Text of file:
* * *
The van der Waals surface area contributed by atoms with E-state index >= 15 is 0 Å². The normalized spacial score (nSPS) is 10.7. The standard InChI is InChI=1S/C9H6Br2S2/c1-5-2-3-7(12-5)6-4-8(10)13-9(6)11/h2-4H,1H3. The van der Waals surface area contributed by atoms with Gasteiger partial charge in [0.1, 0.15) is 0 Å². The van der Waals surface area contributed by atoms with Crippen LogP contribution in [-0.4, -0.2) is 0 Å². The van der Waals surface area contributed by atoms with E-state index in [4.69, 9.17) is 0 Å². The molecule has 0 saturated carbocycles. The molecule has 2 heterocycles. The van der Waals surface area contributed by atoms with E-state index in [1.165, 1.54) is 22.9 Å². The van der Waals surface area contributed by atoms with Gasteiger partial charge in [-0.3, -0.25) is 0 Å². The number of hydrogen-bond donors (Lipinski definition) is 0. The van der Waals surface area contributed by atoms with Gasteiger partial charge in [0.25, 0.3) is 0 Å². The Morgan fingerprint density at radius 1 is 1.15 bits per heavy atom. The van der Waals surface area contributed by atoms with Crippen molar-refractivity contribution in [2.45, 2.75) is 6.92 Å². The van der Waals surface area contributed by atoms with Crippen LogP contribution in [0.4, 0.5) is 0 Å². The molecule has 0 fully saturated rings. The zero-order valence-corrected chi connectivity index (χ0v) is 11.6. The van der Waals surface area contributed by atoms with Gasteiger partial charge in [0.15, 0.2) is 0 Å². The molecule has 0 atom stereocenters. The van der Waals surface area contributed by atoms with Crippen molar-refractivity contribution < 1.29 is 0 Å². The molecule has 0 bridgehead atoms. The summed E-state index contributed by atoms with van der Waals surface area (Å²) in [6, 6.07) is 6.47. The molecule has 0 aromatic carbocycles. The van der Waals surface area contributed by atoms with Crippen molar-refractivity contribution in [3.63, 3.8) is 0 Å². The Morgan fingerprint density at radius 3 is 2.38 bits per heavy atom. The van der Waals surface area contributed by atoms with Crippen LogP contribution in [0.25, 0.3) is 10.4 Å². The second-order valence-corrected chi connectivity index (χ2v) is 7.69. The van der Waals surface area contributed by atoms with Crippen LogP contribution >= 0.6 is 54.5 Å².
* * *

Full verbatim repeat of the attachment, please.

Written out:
The van der Waals surface area contributed by atoms with E-state index >= 15 is 0 Å². The normalized spacial score (nSPS) is 10.7. The standard InChI is InChI=1S/C9H6Br2S2/c1-5-2-3-7(12-5)6-4-8(10)13-9(6)11/h2-4H,1H3. The van der Waals surface area contributed by atoms with Gasteiger partial charge in [0.1, 0.15) is 0 Å². The van der Waals surface area contributed by atoms with Crippen LogP contribution in [-0.4, -0.2) is 0 Å². The van der Waals surface area contributed by atoms with E-state index in [4.69, 9.17) is 0 Å². The molecule has 0 saturated carbocycles. The molecule has 2 heterocycles. The van der Waals surface area contributed by atoms with E-state index in [1.165, 1.54) is 22.9 Å². The van der Waals surface area contributed by atoms with Gasteiger partial charge in [-0.3, -0.25) is 0 Å². The number of hydrogen-bond donors (Lipinski definition) is 0. The van der Waals surface area contributed by atoms with Gasteiger partial charge in [0.25, 0.3) is 0 Å². The Morgan fingerprint density at radius 1 is 1.15 bits per heavy atom. The van der Waals surface area contributed by atoms with Crippen molar-refractivity contribution in [2.45, 2.75) is 6.92 Å². The van der Waals surface area contributed by atoms with Crippen LogP contribution in [0.4, 0.5) is 0 Å². The molecule has 0 fully saturated rings. The zero-order valence-corrected chi connectivity index (χ0v) is 11.6. The van der Waals surface area contributed by atoms with Gasteiger partial charge in [0.15, 0.2) is 0 Å². The molecule has 0 atom stereocenters. The van der Waals surface area contributed by atoms with Crippen molar-refractivity contribution < 1.29 is 0 Å². The molecule has 0 bridgehead atoms. The summed E-state index contributed by atoms with van der Waals surface area (Å²) in [6, 6.07) is 6.47. The molecule has 0 aromatic carbocycles. The van der Waals surface area contributed by atoms with Crippen molar-refractivity contribution in [3.63, 3.8) is 0 Å². The Morgan fingerprint density at radius 3 is 2.38 bits per heavy atom. The van der Waals surface area contributed by atoms with Crippen LogP contribution in [0.25, 0.3) is 10.4 Å². The second-order valence-corrected chi connectivity index (χ2v) is 7.69. The van der Waals surface area contributed by atoms with Crippen LogP contribution >= 0.6 is 54.5 Å².